An 'Epilogue' That Makes Sense Of The Chaos Of Memory
Will Boast's parents, Andrew and Nancy, met and married in Southampton, a port city on England's south coast. Fleeing the social and economic malaise that blighted the country in the late '70s — workers on strike, power outages and high inflation — and with ambitions for his young family, Boast Sr. moved them to Fontana, Wis., where he worked for a plastics company.
Will was in elementary school, and for him and his younger brother Rory, it was an adventure. In the opening of this family memoir, he tells how they felt they were "escaping the drab, rainy confines of the British Isles and lighting out for the vast plenty of America."
When he was a senior in high school, his mother was diagnosed with a brain tumor. She suffered a slow and painful decline before her death during his first year at college. The next winter, his brother Rory was killed in an accident, driving to a party with friends. And then — yes, there is more — while he was away at graduate school, his father died when an untreated ulcer, brought about by alcohol abuse, ruptured.
"Now he was gone," he says of his father, "nothing could matter. The story of my family had come to an end. It was just me left, some kind of tacked-on epilogue that went pointlessly on and on." At this point the author is only 24 years old.
How do you write about such loss? How does one render any account of grief — that most devastating and intimate of emotions — universal? The very fact of suffering bereavement three times over would have been enough of a story. But for Boast this was not all. As he works his way through family papers and his father's possessions, he comes across a file that reveals a secret that had been kept from him and his brother.
Andrew had been married in his youth — and had left his wife and two sons, ensuring that the children of his second family knew nothing about them. Just as he is casting about for a way to deal with his new reality — as an orphan, as the only surviving child — the author discovers that he is not, after all, the only one left.
It turns out that there will be other discoveries to make about his parents — it's a family fairly riddled with skeletons and ghosts in the closet. But their secrets are not of crimes or any kind of depravity. Rather, what will haunt the reader is that the things kept hidden, the tragically preserved secrets, reveal a past shrouded in abandonment, shame and regret.
Will decides early on that he will contact his half brothers and, at some point, that he will tell them of the sizable inheritance his father has left. In the account that follows, of subsequent trips to England, visits with elderly relatives and, eventually, meeting each brother in turn, he struggles — perhaps too much — to be fair to the memory of his dead father, even in the face of his half brothers' recollections of their own unhappy childhoods.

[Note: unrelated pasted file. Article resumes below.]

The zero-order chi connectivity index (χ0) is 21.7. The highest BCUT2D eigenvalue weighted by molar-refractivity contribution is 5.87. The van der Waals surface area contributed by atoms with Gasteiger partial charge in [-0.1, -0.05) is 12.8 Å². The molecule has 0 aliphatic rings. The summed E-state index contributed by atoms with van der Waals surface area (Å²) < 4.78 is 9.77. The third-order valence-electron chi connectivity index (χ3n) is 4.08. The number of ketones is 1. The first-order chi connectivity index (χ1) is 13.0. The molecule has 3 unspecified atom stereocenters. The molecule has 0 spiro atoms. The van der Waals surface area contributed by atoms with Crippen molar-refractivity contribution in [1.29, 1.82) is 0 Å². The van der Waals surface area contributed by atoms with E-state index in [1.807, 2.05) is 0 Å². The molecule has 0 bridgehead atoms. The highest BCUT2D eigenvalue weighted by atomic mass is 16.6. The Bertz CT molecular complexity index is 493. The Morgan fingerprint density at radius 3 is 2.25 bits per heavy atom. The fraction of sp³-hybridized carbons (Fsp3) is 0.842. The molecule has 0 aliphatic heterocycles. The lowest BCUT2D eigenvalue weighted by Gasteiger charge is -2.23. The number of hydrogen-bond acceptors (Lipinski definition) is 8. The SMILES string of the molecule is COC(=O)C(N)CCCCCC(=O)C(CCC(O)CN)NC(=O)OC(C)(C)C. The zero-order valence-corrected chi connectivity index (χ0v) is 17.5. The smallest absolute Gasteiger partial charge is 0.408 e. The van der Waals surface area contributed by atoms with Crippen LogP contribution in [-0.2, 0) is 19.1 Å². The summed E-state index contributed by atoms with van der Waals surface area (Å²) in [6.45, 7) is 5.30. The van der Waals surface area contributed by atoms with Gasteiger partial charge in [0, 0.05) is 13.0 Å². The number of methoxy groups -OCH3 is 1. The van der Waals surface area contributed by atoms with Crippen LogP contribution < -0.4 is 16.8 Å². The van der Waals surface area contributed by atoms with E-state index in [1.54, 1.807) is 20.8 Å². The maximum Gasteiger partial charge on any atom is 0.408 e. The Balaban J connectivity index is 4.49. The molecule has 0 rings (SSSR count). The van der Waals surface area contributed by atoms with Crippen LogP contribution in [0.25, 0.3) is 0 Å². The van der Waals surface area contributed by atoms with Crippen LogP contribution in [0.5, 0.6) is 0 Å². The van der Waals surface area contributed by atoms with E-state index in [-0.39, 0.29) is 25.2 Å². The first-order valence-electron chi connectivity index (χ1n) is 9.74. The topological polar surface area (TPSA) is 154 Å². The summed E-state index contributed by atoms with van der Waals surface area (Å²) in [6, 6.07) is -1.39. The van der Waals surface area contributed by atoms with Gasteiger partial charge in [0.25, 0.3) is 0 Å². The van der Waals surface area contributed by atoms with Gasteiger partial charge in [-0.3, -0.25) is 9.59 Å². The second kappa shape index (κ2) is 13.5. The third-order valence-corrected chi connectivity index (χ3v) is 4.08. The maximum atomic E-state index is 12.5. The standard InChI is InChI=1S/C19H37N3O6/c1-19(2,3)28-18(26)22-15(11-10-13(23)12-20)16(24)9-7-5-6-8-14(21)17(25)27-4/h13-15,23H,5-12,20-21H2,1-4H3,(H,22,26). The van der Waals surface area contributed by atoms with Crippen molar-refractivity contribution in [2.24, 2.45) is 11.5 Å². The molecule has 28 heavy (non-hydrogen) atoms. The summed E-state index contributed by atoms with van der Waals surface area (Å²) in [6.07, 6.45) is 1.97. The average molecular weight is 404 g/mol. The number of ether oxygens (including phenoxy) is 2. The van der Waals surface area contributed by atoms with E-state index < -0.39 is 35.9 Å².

As he and his brothers struggle to form some kind of new family together, the story is told in nonsequential chapters of thematically linked anecdote. It's an ambitious structuring, episodic and whimsical. There is much explaining of the English to Americans, and perhaps too wide a cast of elderly relatives and accompanying reminiscences.
"Life doesn't care if the plot feels clumsy," he says, and indeed there is an overwhelming sense of the chaos of memory and numbing grief. It's impossible to read this book and not to be drawn to compare it with Dave Eggers'A Heartbreaking Work of Staggering Genius, in which the sadness one feels for the author and his brother at the loss of their parents is balanced by the exhilaration of a bold construction and daring prose, as well as humor.
Too often, however, Boast's prose is earnest and overcrafted; paradoxically — given the subject — lacking an emotional core. The fragmented episodes and zigzagging timelines never allow the reader to feel real connection with anyone, least of all the author.
Where it is at its best, the narrative focuses on the memory of his parents and brother, and the impact of their deaths. In one such chapter, titled "Overdue," he remembers working with his mother at the local library, shelving books under her gentle guidance. When she dies, he remembers the sense of loss he felt when books at the library were removed from circulation: "When the men came to remove my mother's body and then the reclining bed, it left a blank in her rooms, an absence framed by the dust balls and snarls of hair that had gathered over her decline. The discards I pulled left gaps, notches in the permanent dust that, even when the shelves had been cleared, cleaned, and refilled, still wouldn't disappear."
Ellah Allfrey is an editor and critic. She lives in London.
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